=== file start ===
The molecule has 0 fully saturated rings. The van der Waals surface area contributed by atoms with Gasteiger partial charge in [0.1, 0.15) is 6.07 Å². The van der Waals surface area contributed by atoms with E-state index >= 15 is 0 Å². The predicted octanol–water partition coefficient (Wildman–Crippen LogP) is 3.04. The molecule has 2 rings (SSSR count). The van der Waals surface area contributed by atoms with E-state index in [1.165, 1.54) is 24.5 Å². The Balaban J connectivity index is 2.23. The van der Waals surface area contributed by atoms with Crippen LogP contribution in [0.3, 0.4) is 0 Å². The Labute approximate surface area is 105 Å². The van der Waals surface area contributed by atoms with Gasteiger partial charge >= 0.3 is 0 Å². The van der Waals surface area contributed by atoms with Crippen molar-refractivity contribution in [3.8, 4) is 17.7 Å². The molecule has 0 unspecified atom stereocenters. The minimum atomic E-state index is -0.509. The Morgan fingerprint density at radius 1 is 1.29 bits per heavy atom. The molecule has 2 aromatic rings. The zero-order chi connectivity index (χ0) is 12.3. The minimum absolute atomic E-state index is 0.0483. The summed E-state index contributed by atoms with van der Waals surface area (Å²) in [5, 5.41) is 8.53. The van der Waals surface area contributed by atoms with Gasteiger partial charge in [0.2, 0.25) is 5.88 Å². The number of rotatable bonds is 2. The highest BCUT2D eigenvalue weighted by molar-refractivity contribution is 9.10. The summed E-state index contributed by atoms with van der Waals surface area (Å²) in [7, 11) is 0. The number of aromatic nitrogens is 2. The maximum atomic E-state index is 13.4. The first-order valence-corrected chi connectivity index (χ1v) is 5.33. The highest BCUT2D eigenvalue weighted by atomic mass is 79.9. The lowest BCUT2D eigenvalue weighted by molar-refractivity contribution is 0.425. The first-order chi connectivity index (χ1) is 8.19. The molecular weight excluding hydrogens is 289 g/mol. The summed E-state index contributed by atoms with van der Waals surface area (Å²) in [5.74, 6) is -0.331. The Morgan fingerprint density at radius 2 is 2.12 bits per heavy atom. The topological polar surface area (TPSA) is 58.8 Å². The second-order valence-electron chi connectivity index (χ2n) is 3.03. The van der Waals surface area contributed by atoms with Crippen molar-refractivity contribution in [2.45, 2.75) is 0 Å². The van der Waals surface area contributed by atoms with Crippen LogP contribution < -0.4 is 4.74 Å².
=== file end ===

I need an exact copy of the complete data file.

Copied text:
The molecule has 0 fully saturated rings. The van der Waals surface area contributed by atoms with Gasteiger partial charge in [0.1, 0.15) is 6.07 Å². The van der Waals surface area contributed by atoms with E-state index >= 15 is 0 Å². The predicted octanol–water partition coefficient (Wildman–Crippen LogP) is 3.04. The molecule has 2 rings (SSSR count). The van der Waals surface area contributed by atoms with E-state index in [1.165, 1.54) is 24.5 Å². The Balaban J connectivity index is 2.23. The van der Waals surface area contributed by atoms with Crippen LogP contribution in [0.3, 0.4) is 0 Å². The Labute approximate surface area is 105 Å². The van der Waals surface area contributed by atoms with Gasteiger partial charge >= 0.3 is 0 Å². The van der Waals surface area contributed by atoms with Crippen molar-refractivity contribution in [3.8, 4) is 17.7 Å². The molecule has 0 unspecified atom stereocenters. The minimum atomic E-state index is -0.509. The Morgan fingerprint density at radius 1 is 1.29 bits per heavy atom. The molecule has 2 aromatic rings. The zero-order chi connectivity index (χ0) is 12.3. The minimum absolute atomic E-state index is 0.0483. The summed E-state index contributed by atoms with van der Waals surface area (Å²) in [5, 5.41) is 8.53. The van der Waals surface area contributed by atoms with Gasteiger partial charge in [0.2, 0.25) is 5.88 Å². The number of rotatable bonds is 2. The highest BCUT2D eigenvalue weighted by molar-refractivity contribution is 9.10. The summed E-state index contributed by atoms with van der Waals surface area (Å²) in [7, 11) is 0. The number of aromatic nitrogens is 2. The maximum atomic E-state index is 13.4. The first-order valence-corrected chi connectivity index (χ1v) is 5.33. The highest BCUT2D eigenvalue weighted by atomic mass is 79.9. The lowest BCUT2D eigenvalue weighted by molar-refractivity contribution is 0.425. The first-order chi connectivity index (χ1) is 8.19. The molecular weight excluding hydrogens is 289 g/mol. The summed E-state index contributed by atoms with van der Waals surface area (Å²) in [5.74, 6) is -0.331. The Morgan fingerprint density at radius 2 is 2.12 bits per heavy atom. The topological polar surface area (TPSA) is 58.8 Å². The second-order valence-electron chi connectivity index (χ2n) is 3.03. The van der Waals surface area contributed by atoms with Crippen molar-refractivity contribution in [2.45, 2.75) is 0 Å². The van der Waals surface area contributed by atoms with Crippen LogP contribution < -0.4 is 4.74 Å².